The accession of Mr. Canning to the Premiership was the first event that caused us to pause, because we felt, in common with every well-wisher for the improvement of his country, that a disappointed and rapacious oligarchy was endeavouring, by every means in its power, to foment discontent and throw obstacles in the way of the cabinet of that statesman, which an unreserved discussion of the Corn Laws, through the medium of the press, might at that moment have materially aggravated. The alteration that took place in them at that time, under the impression of affording a slight relief to the community from their frightful operation, without creating any serious alarm to the landowners, left the great principle of their injustice untouched; and, therefore, afforded no scope for enlarged discussion under the peculiar circumstance of the period of a popular ministry struggling against oppression in every shape, and judiciously endeavouring first to secure that permanency, by which alone it could be useful to the empire. To have pushed any point to an extreme at that moment, in proportion to the influence we possessed ; to have thrown any obstacle in the way of such a Govern
• Published by Ridgway.
ment, at such a time, would have been an error that we should have been sorry to have committed, and the more particularly as events subsequently turned out. The unsettled state of the cabinet that succeeded the one of which Mr. Canning was the head, and the important transactions that have occupied the public attention since the accession of the Wellington ministry, have induced us to suspend any consideration of this subject. These, then, have been our motives for delaying to take a somewhat enlarged view of the Corn question, and works connected with it, particularly the “ Catechism ;”. and, if we have felt that the circumstances of the last two years have been inauspicious for discussions upon it in periodicals, we freely declare that, in our judgment, the time has now arrived, when to remain silent upon this paramount object is little less than treason to the state. The circumstances connected with this question disclose, at present, not only the most favourable opportunity, but the imperious necessity for its consideration.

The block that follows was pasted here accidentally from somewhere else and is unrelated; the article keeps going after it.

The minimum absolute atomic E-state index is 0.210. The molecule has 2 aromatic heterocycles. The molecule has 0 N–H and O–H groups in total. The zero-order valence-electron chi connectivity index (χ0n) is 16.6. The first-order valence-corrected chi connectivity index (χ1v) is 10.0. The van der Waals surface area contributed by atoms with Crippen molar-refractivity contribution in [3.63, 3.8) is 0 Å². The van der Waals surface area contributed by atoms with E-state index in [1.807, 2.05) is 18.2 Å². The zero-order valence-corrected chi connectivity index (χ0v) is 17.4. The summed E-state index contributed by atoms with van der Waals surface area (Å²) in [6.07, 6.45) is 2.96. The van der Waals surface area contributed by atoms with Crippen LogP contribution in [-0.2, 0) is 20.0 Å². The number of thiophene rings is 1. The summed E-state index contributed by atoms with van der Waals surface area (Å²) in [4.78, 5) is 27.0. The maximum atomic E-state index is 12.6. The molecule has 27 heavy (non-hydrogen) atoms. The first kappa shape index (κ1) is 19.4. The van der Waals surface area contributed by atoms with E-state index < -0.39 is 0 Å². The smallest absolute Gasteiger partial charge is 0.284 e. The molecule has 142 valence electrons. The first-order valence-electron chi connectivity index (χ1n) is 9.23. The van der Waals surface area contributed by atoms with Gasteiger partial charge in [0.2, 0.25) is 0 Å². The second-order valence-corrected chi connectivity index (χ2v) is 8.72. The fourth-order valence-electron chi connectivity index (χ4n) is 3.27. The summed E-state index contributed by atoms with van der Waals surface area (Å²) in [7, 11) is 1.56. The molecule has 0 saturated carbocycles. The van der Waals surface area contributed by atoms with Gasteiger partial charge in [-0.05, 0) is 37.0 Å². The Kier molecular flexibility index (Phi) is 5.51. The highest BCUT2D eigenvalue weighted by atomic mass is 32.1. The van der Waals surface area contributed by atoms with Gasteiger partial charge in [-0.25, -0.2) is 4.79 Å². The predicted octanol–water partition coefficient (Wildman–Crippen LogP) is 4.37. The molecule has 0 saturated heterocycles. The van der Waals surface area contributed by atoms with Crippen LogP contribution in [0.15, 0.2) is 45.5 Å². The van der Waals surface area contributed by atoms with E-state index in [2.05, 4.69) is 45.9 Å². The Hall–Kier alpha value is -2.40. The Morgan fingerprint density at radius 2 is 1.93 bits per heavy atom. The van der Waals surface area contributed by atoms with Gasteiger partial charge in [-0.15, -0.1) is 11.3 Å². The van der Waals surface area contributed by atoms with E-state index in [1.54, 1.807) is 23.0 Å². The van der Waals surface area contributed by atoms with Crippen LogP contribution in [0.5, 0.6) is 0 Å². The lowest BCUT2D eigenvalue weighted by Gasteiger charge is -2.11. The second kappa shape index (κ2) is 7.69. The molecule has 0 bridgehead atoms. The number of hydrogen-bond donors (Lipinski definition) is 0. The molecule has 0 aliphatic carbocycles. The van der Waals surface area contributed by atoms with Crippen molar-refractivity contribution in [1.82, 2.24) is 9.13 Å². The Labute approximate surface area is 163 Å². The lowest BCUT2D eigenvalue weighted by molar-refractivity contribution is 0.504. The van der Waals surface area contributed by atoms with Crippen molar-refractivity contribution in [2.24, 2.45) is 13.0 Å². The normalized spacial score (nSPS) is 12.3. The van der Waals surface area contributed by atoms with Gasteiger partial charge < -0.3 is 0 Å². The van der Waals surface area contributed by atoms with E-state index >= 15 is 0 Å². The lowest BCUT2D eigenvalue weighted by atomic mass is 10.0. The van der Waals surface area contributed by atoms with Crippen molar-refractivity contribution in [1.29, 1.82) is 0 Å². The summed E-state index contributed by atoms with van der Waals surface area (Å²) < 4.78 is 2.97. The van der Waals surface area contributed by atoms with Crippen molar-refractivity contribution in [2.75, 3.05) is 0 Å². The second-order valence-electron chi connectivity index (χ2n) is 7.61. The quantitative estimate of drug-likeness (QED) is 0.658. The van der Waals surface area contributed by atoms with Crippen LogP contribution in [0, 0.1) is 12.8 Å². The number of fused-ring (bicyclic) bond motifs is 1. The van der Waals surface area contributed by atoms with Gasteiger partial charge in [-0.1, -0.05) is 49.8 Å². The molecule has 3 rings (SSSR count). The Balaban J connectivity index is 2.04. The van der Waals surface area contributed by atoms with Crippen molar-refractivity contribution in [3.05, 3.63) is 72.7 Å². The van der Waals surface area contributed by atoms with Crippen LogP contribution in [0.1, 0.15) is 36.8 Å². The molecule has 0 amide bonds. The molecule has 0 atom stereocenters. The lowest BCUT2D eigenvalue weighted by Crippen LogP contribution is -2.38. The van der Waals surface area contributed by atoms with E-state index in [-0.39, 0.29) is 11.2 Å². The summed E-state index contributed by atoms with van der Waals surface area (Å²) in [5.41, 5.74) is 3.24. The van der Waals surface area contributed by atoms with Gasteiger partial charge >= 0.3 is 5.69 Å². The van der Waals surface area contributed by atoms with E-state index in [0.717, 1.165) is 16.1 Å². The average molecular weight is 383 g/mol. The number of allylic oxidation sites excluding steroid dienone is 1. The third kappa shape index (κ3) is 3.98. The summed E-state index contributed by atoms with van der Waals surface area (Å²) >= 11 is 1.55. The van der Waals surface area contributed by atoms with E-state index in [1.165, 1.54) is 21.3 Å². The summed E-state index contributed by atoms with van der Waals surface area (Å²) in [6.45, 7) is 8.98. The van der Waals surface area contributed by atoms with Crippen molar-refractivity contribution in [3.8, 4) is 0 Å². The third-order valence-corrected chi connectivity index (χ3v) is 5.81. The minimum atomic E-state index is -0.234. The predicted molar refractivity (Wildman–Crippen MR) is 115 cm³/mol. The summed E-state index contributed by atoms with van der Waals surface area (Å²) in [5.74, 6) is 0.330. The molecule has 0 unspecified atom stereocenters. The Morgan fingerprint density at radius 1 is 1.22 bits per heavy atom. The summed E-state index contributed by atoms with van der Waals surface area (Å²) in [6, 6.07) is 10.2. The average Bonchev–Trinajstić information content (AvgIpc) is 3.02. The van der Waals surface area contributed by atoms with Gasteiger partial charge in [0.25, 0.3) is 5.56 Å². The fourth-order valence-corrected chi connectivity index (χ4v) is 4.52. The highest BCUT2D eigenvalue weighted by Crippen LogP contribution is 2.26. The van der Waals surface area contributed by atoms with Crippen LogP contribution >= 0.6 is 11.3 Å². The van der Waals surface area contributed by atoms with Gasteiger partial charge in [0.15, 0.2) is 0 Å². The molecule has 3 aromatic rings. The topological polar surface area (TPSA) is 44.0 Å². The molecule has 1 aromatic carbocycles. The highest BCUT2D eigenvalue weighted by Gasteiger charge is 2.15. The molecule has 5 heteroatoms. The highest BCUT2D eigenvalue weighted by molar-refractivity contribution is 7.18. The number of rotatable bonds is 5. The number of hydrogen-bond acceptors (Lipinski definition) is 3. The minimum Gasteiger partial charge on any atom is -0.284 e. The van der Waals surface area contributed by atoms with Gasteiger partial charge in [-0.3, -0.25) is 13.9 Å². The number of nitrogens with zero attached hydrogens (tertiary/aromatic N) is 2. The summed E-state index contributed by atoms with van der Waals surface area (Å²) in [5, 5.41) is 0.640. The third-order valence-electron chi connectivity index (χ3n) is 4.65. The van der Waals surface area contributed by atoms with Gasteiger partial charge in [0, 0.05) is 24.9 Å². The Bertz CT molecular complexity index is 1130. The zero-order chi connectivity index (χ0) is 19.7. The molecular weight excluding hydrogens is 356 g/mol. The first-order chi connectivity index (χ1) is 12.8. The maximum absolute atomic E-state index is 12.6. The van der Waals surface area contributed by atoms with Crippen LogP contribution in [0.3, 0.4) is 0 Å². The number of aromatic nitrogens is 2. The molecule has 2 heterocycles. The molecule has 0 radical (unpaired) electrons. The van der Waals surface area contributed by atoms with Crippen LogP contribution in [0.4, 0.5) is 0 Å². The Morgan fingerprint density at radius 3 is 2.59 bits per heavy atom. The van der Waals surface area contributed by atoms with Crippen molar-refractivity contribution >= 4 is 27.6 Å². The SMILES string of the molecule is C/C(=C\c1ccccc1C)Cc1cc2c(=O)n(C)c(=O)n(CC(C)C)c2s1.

If we look to the governors, we see a cabinet, strong in its head, in moral influence, in political reputation, and, above all, a cabinet that has obtained admission to the constitution for its Catholic fellow-subjects, which may at once be regarded as the touchstone of its honesty and power ; opposed as it was on that occasion, in many instances, to personal friends, to political connections, to powerful interests, whose virulence was broken down by integrity, constancy, and a rapid diffusion of information, pourtraying the necessity of the measure. If we look to the governed, we find the most enlightened and highest spirited people in the world, with moral, political, and commercial advantages, enjoyed by no other nation under heaven, cramped in their industry, curtailed in their comforts; the lower classes fast approaching to pauperism, and the middle ranks of society unable to maintain their station ; we see a declining revenue, and in every article of commerce a glut, excepting those for the food of man, which are at a price that prevents others being made or sold at a living profit. We cannot doubt but that evenhanded justice will urge the Duke of Wellington's government, now that it is relieved from the pressing measure of the last session, to turn its serious attention to a total change in the laws relating to the commerce in corn. It is almost impossible to imagine that such a cabinet, possessing, as we sincerely believe, the inclination, and enjoying, as we know, the power of doing justice to the British people, can pause in rendering them a tardy and negative recompense, by relieving them from a crying injury, in the next meeting of Parliament; but, should we be disappointed in this expectation, the rush of public opinion will, we have little doubt, be so strong in declaring the necessity of a change, that should it not be proposed, as we trust it will, voluntarily by the ministers, they will be compelled to recommend it, or be driven from the helm by the united voice of an injured nation, exasperated to a point of violence that may make the stoutest heart among them have its misgivings for the consequences.